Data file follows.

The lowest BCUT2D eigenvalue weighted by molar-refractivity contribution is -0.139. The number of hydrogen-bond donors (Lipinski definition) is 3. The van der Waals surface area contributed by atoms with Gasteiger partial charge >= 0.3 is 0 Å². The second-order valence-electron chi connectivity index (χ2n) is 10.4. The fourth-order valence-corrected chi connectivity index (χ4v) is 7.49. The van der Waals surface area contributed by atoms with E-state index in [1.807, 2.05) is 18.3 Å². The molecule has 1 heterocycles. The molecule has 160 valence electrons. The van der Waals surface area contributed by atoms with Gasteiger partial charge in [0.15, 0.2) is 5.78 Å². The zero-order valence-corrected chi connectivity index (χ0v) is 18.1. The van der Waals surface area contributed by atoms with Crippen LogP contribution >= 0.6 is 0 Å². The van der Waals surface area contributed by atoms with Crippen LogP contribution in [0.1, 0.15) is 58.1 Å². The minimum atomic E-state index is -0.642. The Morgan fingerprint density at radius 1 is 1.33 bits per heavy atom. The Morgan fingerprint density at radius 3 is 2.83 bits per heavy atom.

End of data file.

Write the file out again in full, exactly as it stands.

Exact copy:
The lowest BCUT2D eigenvalue weighted by molar-refractivity contribution is -0.139. The number of hydrogen-bond donors (Lipinski definition) is 3. The van der Waals surface area contributed by atoms with Gasteiger partial charge >= 0.3 is 0 Å². The second-order valence-electron chi connectivity index (χ2n) is 10.4. The fourth-order valence-corrected chi connectivity index (χ4v) is 7.49. The van der Waals surface area contributed by atoms with E-state index in [1.807, 2.05) is 18.3 Å². The molecule has 1 heterocycles. The molecule has 160 valence electrons. The van der Waals surface area contributed by atoms with Gasteiger partial charge in [0.15, 0.2) is 5.78 Å². The zero-order valence-corrected chi connectivity index (χ0v) is 18.1. The van der Waals surface area contributed by atoms with Crippen LogP contribution >= 0.6 is 0 Å². The van der Waals surface area contributed by atoms with Crippen LogP contribution in [0.1, 0.15) is 58.1 Å². The minimum atomic E-state index is -0.642. The Morgan fingerprint density at radius 1 is 1.33 bits per heavy atom. The Morgan fingerprint density at radius 3 is 2.83 bits per heavy atom.